Ida Holz (born 1935)

Holz was a key driver of Uruguay's digital connection to the world, including helping to implement email and internet services. She was instrumental in adding the domain “.uy”, connections to Uunet and Dcfcen nodes for traffic, and establishing and developing the Uruguayan Academic Network. She also opposed the imposition of American and European authority on Latin American global networking in the Rio de Janeiro congressional hearings.

Ida Holz

Elise Gerich

Gerich worked on the NSFNET T-1 expansion that functioned as the backbone of the internet. She continued to work on the T-3 backbone migration and then the retirement of NSFNET to commercial internet service providers (ISPs). Gerich co-founded the first North American Network Operator’s Group (NANOG), which led to the creation of NOGs globally. She also worked on one of the earliest high-speed ISPs, Excite@Home Network, and the first internet-over-cable infrastructure.

Elise Gerich

Jean Armour Polly

A Liverpool, N.Y., librarian, Polly was one of the first to offer computer access at public libraries and connect her computer lab to the Nascent network. This led to the establishment of one of the first and earliest points for public access to the internet. She also co-founded PUBLIB, a listserv for librarians to collaborate and share information globally.

Jean Armour Polly

Yvonne Marie Andrés

Andrés worked with fellow teacher, Al Rogers, to create the email program FrEDMail (Free Education Mail) that allowed kids to write stories and send messages using floppy disks. The data was then transported to other schools overnight using phone lines. The two worked together on a book, and shared their work and ideas on connected collaborative learning. Eventually, the FrEDMail project, renamed the Global SchoolNet Foundation, reached 400 schools and 12,000 students.

Yvonne Marie

Stacy Horn (born 1956)

Horn founded ECHO (East Coast Hang Out), one of the earliest social networks, launched before browsers existed when the worldwide web was in its infancy. This platform became the blueprint for the social networks we know today.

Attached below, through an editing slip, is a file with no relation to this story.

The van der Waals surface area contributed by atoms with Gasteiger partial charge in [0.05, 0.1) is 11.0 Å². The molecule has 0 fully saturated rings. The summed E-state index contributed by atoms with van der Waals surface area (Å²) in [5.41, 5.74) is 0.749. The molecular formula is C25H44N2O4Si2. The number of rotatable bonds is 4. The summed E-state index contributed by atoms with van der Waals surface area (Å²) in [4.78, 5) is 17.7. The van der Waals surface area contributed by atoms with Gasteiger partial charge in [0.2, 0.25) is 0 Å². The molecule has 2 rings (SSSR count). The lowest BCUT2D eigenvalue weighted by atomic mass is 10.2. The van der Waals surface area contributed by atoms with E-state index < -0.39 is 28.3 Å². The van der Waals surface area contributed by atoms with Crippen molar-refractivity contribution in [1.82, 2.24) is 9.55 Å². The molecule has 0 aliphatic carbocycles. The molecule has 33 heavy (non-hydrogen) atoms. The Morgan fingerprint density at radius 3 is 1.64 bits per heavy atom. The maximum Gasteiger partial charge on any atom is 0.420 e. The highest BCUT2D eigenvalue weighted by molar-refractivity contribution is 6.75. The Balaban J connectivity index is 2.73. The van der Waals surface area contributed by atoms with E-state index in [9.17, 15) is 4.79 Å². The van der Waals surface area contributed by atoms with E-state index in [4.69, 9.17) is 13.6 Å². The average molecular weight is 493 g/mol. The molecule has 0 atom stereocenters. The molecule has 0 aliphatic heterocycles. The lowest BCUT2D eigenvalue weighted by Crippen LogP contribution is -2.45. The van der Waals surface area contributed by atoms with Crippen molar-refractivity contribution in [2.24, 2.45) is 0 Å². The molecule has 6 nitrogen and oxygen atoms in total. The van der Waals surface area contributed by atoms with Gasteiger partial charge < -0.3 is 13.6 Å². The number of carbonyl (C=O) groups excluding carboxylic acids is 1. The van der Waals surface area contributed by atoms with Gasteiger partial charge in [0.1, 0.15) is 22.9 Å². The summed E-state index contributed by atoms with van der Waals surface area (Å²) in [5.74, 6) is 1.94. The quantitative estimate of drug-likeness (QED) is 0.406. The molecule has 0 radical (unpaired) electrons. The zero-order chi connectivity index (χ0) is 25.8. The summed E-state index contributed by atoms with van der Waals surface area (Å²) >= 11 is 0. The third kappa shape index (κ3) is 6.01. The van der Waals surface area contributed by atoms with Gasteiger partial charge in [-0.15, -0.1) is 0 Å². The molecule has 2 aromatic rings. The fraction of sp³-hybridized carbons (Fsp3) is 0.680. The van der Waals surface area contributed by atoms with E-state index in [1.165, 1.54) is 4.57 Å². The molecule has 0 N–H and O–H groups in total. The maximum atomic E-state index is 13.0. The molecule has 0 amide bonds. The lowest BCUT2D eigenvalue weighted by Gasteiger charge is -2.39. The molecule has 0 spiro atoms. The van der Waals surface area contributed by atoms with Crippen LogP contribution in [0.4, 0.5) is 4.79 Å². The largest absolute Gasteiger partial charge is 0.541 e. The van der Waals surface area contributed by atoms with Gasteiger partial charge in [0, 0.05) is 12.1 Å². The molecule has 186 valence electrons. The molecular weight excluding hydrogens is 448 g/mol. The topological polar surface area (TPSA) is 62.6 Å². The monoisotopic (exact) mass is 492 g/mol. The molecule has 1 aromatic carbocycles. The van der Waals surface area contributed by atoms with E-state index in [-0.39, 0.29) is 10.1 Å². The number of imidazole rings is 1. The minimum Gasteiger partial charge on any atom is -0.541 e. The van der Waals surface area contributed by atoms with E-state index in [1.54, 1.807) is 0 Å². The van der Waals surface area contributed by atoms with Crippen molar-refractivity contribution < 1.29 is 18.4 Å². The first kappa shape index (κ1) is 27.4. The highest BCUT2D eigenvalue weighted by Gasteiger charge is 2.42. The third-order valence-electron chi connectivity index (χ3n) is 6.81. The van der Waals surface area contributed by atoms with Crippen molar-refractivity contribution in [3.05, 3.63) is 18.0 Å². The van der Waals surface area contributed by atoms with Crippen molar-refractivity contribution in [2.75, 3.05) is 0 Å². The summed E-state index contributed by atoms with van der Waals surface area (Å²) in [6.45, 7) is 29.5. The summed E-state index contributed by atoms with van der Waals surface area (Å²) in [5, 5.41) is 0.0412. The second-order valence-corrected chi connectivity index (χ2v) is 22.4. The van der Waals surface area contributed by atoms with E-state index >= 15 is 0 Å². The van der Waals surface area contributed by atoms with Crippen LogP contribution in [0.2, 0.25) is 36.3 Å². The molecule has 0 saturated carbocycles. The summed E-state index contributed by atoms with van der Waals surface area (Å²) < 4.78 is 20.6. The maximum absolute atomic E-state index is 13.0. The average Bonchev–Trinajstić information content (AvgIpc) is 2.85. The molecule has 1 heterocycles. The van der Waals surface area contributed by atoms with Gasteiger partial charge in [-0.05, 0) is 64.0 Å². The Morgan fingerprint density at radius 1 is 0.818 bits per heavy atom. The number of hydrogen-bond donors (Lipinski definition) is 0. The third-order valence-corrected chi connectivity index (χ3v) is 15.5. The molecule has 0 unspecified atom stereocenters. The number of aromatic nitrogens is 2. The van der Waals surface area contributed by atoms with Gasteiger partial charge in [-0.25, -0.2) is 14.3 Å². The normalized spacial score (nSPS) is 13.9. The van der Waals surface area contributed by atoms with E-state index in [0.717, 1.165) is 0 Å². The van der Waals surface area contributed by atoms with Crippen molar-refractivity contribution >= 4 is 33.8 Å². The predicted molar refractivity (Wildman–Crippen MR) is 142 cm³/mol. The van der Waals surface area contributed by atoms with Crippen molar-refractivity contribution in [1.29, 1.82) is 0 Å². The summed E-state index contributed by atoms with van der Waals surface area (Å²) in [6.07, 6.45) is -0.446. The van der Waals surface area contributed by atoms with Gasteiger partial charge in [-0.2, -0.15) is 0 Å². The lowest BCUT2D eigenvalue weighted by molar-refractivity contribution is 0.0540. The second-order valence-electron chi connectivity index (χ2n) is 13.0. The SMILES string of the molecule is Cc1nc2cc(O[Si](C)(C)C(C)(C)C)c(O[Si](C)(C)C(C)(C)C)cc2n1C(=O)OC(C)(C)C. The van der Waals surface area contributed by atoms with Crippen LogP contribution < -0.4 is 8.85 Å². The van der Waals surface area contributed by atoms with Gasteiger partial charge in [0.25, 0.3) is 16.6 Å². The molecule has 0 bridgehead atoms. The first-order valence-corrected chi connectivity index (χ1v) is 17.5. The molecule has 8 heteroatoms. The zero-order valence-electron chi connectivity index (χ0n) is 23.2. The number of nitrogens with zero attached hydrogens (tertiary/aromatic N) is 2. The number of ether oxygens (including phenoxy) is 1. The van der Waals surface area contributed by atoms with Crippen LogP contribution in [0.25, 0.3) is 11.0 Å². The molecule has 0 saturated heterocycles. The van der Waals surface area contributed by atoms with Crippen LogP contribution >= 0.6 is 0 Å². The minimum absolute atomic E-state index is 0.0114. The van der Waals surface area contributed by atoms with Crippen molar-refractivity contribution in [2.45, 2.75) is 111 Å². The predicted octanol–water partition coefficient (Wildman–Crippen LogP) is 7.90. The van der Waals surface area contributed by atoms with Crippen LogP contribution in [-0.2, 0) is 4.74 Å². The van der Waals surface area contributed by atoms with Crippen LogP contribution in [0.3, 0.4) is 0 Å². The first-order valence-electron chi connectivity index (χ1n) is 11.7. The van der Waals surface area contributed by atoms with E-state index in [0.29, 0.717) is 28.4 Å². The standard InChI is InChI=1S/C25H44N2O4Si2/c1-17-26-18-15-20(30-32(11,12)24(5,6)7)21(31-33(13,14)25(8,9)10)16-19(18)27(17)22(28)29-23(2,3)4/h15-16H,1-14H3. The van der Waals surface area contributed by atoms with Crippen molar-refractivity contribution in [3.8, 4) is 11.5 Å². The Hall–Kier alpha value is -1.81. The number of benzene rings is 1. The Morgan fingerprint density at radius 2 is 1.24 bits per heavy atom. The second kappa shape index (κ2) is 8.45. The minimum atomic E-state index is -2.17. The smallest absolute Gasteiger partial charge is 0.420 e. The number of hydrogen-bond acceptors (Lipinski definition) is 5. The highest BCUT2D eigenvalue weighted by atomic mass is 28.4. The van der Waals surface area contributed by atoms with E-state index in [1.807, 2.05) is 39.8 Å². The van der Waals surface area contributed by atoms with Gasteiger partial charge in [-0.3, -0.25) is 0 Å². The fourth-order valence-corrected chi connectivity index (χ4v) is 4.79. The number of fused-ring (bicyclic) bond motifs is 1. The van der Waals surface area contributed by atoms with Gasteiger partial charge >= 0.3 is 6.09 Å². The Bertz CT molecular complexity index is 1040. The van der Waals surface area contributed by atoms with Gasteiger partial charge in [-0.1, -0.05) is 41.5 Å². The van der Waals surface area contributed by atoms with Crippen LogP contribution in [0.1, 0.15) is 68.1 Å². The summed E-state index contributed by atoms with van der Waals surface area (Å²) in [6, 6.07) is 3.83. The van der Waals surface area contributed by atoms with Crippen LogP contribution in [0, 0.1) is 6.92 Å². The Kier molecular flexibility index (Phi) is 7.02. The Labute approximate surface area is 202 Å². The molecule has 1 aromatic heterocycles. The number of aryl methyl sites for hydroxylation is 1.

Anne-Marie Eklund Löwinder (born 1957)

Löwinder was a key contributor to implementing the Domain Name System Security Extensions (DNSSEC). The DNSSEC ensures that users are visiting legitimate websites – a cornerstone of online security. She drove the development of the technology and the inclusion of “.se” as the first top-level domain in DNSSEC.


Jaime Levy (born 1966)

Levy is a multimedia artist who has been described as an early web designer before websites existed. She garnered this reputation through her work with floppy disks and ’zines. Her work has ranged from the first interactive press kit for Billy Idol to a dystopian chat room for Samsung. She saw the internet as her playground, utilizing a 28k internet connection to provide many of her clients and local artists with a “first look” at the web.

Jaime Levy

In addition to these amazing women, there are many more women working right now in the wireless infrastructure industry. From satellites to networking hardware to cellular and internet service providers, women in every corner of the industry are improving technology and making a difference.

There are hundreds of names we could not fit in this article, and many more who aren’t publicly known. It is an understatement to say that women’s contributions in tech are important; they are essential to the world we live in now.

As we celebrate Women’s History Month, we encourage you to remember and acknowledge the women who make our daily connectivity possible.

About the Author: Myren Bobryk-Ozaki is a Connected Nation Communications and Marketing Intern. Myren provides support to the Communications division of Connected Nation. In addition, Myren assists with writing, company blog and social media posting, website editing, bringing creativity to new and existing communications materials.

This years other Women's History Month blogs: